The rules of baseball have been under review quite often during the 2014 season. With the introduction of instant replay, pace of play concerns, and the protection of the catcher becoming hot topics, Major League Baseball (MLB) has had its hands full. However the issue of fan protection has also been a hot topic in the insurance world, and is commonly known as the “Baseball Rule.” Could a single flying hot dog have changed this rule, and the fan experience, forever?
The Baseball Rule is an oft referenced defense by landowners (i.e., stadium or arena owners) which limits their legal duty to protect spectators. The landowner’s liability is limited from injuries caused by risks inherent to the game as long as they have provided reasonable protection for fans in the most dangerous areas. This basic protection is usually in the form of protective mesh netting behind home plate and slightly up each baseline. This rule has commonly been applied to protect stadium owners from liability for injuries that are due to foul balls, broken bats, and errant throws into the stands. In a logical extension, the Baseball Rule has likewise been applied to other sports, most notably pucks leaving the ice at hockey games. While a majority of jurisdictions have accepted this tenet, recent cases and court decisions have challenged the standard assumptions. While most challenges have been regarding what areas need higher levels of protection, including farther up the baselines and concession areas in the stadium, the more interesting challenge has involved what constitutes a risk inherent to the game.
While fans in decent seats can expect balls to come their way during the course of a game, promotional items launched into the stands during breaks in play are another story. Flying t-shirts and hot dogs are not risks of the game of baseball, but court decisions to date have extended the Baseball Rule to limit the liability of landowners for injuries. The rationale is that they are not risks associated with the game, but with the ballpark experience. The most notable case to date involves the injuries sustained by John Coomer by a hot dog tossed by the Kansas City Royals mascot Sluggerrr.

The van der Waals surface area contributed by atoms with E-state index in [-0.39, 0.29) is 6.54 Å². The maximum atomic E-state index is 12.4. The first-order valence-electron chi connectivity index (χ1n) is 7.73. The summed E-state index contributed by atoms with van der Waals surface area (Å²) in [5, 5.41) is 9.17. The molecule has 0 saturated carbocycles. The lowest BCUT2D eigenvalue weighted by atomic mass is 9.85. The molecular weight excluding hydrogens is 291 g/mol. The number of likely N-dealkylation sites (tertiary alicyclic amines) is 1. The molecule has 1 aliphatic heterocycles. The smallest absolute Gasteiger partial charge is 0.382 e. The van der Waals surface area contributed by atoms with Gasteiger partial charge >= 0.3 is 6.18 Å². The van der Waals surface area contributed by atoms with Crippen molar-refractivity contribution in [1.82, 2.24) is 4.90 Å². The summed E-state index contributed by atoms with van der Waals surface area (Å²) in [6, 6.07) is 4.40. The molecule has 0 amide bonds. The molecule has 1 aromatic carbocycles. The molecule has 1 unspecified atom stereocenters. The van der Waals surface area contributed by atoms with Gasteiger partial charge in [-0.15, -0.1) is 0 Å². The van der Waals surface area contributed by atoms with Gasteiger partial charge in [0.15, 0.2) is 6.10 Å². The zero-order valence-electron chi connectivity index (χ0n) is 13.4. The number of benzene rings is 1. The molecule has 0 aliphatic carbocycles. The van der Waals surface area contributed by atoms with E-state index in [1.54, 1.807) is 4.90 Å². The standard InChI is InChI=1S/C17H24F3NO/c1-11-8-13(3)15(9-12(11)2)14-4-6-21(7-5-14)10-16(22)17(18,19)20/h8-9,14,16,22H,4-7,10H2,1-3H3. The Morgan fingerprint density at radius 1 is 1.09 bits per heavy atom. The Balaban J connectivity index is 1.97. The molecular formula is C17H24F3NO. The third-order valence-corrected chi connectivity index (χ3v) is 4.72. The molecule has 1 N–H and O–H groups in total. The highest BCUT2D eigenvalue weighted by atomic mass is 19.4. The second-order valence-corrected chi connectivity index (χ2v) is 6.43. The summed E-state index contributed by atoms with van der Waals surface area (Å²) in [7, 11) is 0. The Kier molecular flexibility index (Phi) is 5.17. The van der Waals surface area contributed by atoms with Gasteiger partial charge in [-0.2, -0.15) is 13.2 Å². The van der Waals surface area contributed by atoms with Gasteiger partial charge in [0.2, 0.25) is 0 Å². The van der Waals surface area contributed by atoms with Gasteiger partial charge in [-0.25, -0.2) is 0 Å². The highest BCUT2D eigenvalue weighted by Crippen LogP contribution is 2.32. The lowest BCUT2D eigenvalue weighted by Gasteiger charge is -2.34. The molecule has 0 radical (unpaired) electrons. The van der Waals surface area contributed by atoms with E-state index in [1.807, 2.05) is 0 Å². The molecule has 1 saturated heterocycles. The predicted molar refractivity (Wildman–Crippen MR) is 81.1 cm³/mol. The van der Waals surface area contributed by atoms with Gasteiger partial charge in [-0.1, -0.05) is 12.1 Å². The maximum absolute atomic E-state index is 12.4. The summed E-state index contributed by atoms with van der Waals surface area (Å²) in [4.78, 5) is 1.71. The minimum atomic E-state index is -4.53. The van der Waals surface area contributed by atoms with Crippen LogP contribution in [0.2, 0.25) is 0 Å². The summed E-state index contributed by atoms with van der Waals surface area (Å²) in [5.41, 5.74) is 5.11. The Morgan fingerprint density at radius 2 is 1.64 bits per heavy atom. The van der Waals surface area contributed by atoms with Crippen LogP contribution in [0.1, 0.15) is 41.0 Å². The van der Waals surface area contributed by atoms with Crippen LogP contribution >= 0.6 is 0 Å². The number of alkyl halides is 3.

Coomer was attending a Royals game in 2009 when he was struck in the head by a foil-wrapped hot dog during a break in play. Coomer suffered a detached retina and has decreased vision, but his case was initially denied under the grounds Coomer was unaware of the risks around him. Coomer was aware of the hot dog toss, a Royals tradition since 2000, but turned away from the mascot. However, in 2014, Missouri Supreme Court Judge Paul Wilson overturned the ruling, stating that the application of the Baseball Rule to promotional items, namely hot dogs, was a matter of law and should have been decided by a judge, not a jury. He also stated that hot dog tosses were not part of enjoying a baseball game like “hearing the crack of 42 inches of solid ash meeting a 95 mile per hour fastball.” While the judge’s familiarity with professional baseball games is questionable (no regular player has ever used a bat over 38 inches), his opinion has sent the case back to the lower court for reconsideration.
This ruling could have a far-reaching impact on the fan experience. If projectile promotional items are no longer covered under the Baseball Rule, the more powerful delivery methods may be scaled back to more traditional methods. Luckily for Sluggerrr, he has a few extra games this October to take his mind off his legal problems.